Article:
In her 2013 autobiography, “I Do Not Wait for Tomorrow” (unofficial translation), Kang describes herself as, “the oldest, 46-year-old ballerina still in active service.” “If you want absolute success, you need to have passion. If you want to raise your limits and live the best life possible, you must put some real effort into it,” wrote Kang in her book, emphasizing the importance of endless effort and passion.
At the press conference, she said that, even that day, she had her daily stretching at 1 a.m. earlier in the morning. “You don’t need a certain time or place to train. I train and stretch even at the back of the train. I grit my teeth when training day in and day out. If you want to do something, you need to do it more,” said Kang. She expressed her will to create such an atmosphere at the Korean National Ballet.
Kang will begin her three-year stint as artistic director at the Korean National Ballet in February 2014. Except for her pre-scheduled performances with the Stuttgart Ballet– “Madame Butterfly” in July 2014, “Onegin” in November 2015 and, finally, her retirement performance in February 2016– all her time will be devoted to her new career at the Korean National Ballet.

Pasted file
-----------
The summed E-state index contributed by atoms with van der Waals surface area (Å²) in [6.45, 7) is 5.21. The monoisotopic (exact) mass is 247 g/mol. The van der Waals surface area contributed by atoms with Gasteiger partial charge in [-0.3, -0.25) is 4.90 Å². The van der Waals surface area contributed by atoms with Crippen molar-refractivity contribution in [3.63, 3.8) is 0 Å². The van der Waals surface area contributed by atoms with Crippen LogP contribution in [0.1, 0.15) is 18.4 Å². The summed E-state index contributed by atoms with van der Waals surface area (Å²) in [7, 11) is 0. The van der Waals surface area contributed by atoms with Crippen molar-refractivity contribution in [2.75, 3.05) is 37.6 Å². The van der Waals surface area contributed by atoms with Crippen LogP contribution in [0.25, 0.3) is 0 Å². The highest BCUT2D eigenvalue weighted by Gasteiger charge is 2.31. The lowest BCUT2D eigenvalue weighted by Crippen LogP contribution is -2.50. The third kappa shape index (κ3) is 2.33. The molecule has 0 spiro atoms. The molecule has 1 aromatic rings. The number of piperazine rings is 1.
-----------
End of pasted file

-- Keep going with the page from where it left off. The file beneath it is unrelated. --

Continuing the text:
Korea.net asked the following questions to Kang at the press conference.
Q: What would you like to do most during your three-year term as artistic director, outside of being a principal dancer?
A: My wish is to give all the dancers wings so that each of them can fully shine. I will spend the first year of my term getting to know them in order to make a good team and a family-like atmosphere. Dancers can only fully display their capabilities in such a comfortable environment.
Q: In Korea, ballet is still considered to be exclusively for the upper class. What do you think you need to do to make ballet more accessible?
A: That concept doesn’t only apply to Korea. Anywhere you go in the world there are always a few people who live in poverty and hunger and do not go to see the ballet. But I will make an effort and hold discussions with the national ballet staff in order to help bring ballet closer to the general public, particularly with more affordable ticket prices. If this is successful, I hope ballet will become as popular as soccer.
Q: To the audience, you always look elegant and gorgeous, but people know you made tremendous sacrifices behind the curtain that you can’t even describe in words. What would you like to say to younger ballerinas?
A: All ballerinas, both those who work on the international stage and our Korean National Ballet dancers, are really doing an excellent job, but in my eyes, I can see how I can help them make further progress. Every performance involves mistakes and difficulties. I know how much effort they make and how hard they train, so I highly value their endeavor, their tears and their sweat. For this reason, I hope to lead the Korean National Ballet so that every dancer’s capabilities can fully shine.
Written by Yoon Sojung, Korea.net